Empathy revisited

I find I don’t post as often when I’m not feeling good about things.  I try to be positive most of the time, although I do post an occasional rant, but when I can’t find the bright side or something to laugh about, it gets harder to write. 

We had friends up for the weekend recently who have a daughter G’s age and a daughter that just turned 1.  The one year old is walking and exploring her environment which means she routinely breaks many of G’s rules.  We worked a babysitting swap so each set of parents could get out to ski.  Before we left, I had to run down the things they should watch for with G, including not letting the baby and G be together and unattended at any time because if the baby broke a rule I didn’t trust him not to retaliate by hitting or shoving.  It made me sad.  I felt like I was warning people to protect their children from my own son.  G’s also had a difficult month at school, as illness is a major behavior trigger and he was so sick in January.  We’ve been meeting with his team for a new round of behavior plans and positive interventions.    It has been difficult to find the positive to blog about.

Tonight at dinner, we were chatting about G’s day at school and were discussing a program the school runs where they gather certain kids together first thing in the morning and do a bunch of gross motor exercises.  It helps get the fidgets out and calms the students for the rest of their day and G loves to tell us about the fun activities they do.  We love that he can recall this time during his day and try to work it for all it’s worth!  We asked G if any of his friends go with him and he listed a couple names.  Then he says that ‘P’ goes too.  P is another kindergartener that is autistic and I’ve chatted with his mom a time or two.  I asked G if P was a nice boy and a friend of his.  G replied, ‘he’s kind of nice, but he screams a lot and I don’t like that.’  (please note that another of G’s sensory triggers is sudden, loud noises to the extent that he has been known to run from public bathrooms in a total panic if the toilets flush too loudly) 

Dh and I were both silent for a moment as we struggled to explain.   This is what we came up with:  ‘G, you know how when we’re in a crowded place or when we’re somewhere that is too noisy you feel anxious and upset?  And sometimes you react by screaming and hitting?  Well, P feels like that too and deals with those feelings by screaming the same way you do.  P is doing the best he can to cope with a tricky situation the same way you do your best when you feel overwhelmed.  P is a very nice boy and it would be great if we could be more understanding when he needs to scream.’   G silently ate his dinner for the next few minutes in that way he does when he is processing something.  I hope we explained adequately without making too many assumptions about a child we don’t know very well.  Mostly, we spoke from the heart in the way I would want other parents to speak to their children about G.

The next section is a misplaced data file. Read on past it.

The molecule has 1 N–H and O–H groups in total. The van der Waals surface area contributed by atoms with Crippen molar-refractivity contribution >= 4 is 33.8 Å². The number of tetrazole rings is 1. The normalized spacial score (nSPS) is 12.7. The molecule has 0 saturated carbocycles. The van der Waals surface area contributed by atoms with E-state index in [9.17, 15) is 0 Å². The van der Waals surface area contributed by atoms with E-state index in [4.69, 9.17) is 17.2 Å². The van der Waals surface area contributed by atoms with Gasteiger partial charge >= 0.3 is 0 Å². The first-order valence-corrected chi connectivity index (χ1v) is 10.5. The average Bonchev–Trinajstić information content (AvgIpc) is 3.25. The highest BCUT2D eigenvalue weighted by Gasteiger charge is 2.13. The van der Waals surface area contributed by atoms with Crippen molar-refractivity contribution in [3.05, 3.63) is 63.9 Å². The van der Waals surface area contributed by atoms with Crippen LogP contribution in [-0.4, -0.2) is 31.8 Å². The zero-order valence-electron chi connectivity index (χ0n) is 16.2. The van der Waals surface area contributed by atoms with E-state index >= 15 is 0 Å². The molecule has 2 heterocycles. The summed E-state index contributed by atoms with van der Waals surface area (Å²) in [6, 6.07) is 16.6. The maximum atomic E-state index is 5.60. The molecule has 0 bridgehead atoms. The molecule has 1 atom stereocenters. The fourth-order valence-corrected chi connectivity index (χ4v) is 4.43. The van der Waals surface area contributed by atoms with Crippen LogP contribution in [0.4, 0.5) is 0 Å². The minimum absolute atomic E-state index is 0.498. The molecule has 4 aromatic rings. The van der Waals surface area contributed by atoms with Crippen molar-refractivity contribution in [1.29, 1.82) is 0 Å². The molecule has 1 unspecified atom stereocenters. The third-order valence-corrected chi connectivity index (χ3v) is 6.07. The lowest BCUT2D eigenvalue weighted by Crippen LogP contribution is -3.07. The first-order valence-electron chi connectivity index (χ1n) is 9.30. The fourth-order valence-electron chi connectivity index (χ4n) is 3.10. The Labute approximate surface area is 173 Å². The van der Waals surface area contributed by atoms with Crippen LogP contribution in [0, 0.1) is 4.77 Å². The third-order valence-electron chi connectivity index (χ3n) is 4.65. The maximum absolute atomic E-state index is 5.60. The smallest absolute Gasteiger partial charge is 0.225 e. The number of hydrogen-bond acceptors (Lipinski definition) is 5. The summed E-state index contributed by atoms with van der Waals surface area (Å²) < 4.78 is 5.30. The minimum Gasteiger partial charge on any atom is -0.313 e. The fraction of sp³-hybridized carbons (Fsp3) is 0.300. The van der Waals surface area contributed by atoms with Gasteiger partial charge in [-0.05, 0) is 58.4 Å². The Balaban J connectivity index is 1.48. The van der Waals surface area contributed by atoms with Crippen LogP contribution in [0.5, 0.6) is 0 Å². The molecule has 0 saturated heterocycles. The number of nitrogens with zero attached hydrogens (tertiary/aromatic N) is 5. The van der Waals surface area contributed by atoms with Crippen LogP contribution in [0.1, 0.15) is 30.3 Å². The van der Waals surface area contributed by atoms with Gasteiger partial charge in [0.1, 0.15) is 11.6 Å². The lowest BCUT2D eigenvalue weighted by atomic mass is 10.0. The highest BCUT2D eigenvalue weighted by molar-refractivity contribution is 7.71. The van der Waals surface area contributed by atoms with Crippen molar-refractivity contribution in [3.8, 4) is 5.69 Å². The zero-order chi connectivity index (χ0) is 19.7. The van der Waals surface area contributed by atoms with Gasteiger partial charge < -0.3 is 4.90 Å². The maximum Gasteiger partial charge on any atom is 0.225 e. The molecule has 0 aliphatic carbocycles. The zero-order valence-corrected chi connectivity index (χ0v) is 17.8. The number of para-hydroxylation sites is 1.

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Published in: on February 25, 2009 at 4:17 am  Comments (5)  

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5 CommentsLeave a comment

  1. Wow! You drew that in nicely. My little guy also has been known to run from public washrooms if the toilets flush too loudly. Hands on ears, of course…

  2. *nodnodnod* I know that pause. It’s like in the movie “The Stand,” where Tom Cullen takes a moment to process then he GETS IT. Little Miss is the same way. I’m just glad the processing is taking place. Hope G gets it.

    And DEATH to loud autoflush toilets!!!!!

  3. ALWAYS speak from the heart and you’ll do well.

    http://frisbeepainting.com

  4. First blog I read after wakeup from sleep today!

    —————————-
    Mind Blowing!

  5. Sounds like a great strategy. Oddly enough one of mine is extremely sensitive to sound [triggers] but at the same time he screams louder than anyone else I’ve come across so far.
    Best wishes


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